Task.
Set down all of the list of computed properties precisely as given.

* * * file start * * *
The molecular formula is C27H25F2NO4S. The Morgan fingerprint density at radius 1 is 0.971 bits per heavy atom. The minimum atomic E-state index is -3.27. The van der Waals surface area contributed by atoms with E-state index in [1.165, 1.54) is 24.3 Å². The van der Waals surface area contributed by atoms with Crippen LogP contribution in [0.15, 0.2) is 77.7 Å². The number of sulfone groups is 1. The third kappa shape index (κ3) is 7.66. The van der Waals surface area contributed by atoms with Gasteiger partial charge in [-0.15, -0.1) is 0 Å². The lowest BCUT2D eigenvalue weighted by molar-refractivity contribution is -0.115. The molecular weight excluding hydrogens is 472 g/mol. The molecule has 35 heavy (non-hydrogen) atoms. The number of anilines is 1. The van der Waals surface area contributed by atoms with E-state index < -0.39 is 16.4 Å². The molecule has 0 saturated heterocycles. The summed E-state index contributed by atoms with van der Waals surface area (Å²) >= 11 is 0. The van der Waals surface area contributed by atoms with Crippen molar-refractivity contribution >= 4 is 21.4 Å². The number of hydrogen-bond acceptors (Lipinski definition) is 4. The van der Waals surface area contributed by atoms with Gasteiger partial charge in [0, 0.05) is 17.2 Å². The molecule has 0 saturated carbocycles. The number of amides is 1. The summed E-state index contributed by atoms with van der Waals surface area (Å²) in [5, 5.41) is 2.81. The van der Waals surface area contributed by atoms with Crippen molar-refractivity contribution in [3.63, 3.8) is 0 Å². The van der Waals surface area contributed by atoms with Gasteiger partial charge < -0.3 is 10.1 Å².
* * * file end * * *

The molecular formula is C27H25F2NO4S. The Morgan fingerprint density at radius 1 is 0.971 bits per heavy atom. The minimum atomic E-state index is -3.27. The van der Waals surface area contributed by atoms with E-state index in [1.165, 1.54) is 24.3 Å². The van der Waals surface area contributed by atoms with Crippen LogP contribution in [0.15, 0.2) is 77.7 Å². The number of sulfone groups is 1. The third kappa shape index (κ3) is 7.66. The van der Waals surface area contributed by atoms with Gasteiger partial charge in [-0.15, -0.1) is 0 Å². The lowest BCUT2D eigenvalue weighted by molar-refractivity contribution is -0.115. The molecular weight excluding hydrogens is 472 g/mol. The molecule has 35 heavy (non-hydrogen) atoms. The number of anilines is 1. The van der Waals surface area contributed by atoms with E-state index < -0.39 is 16.4 Å². The molecule has 0 saturated heterocycles. The summed E-state index contributed by atoms with van der Waals surface area (Å²) >= 11 is 0. The van der Waals surface area contributed by atoms with Crippen molar-refractivity contribution >= 4 is 21.4 Å². The number of hydrogen-bond acceptors (Lipinski definition) is 4. The van der Waals surface area contributed by atoms with Gasteiger partial charge in [0, 0.05) is 17.2 Å². The molecule has 0 saturated carbocycles. The number of amides is 1. The summed E-state index contributed by atoms with van der Waals surface area (Å²) in [5, 5.41) is 2.81. The van der Waals surface area contributed by atoms with Crippen molar-refractivity contribution in [3.63, 3.8) is 0 Å². The van der Waals surface area contributed by atoms with Gasteiger partial charge < -0.3 is 10.1 Å².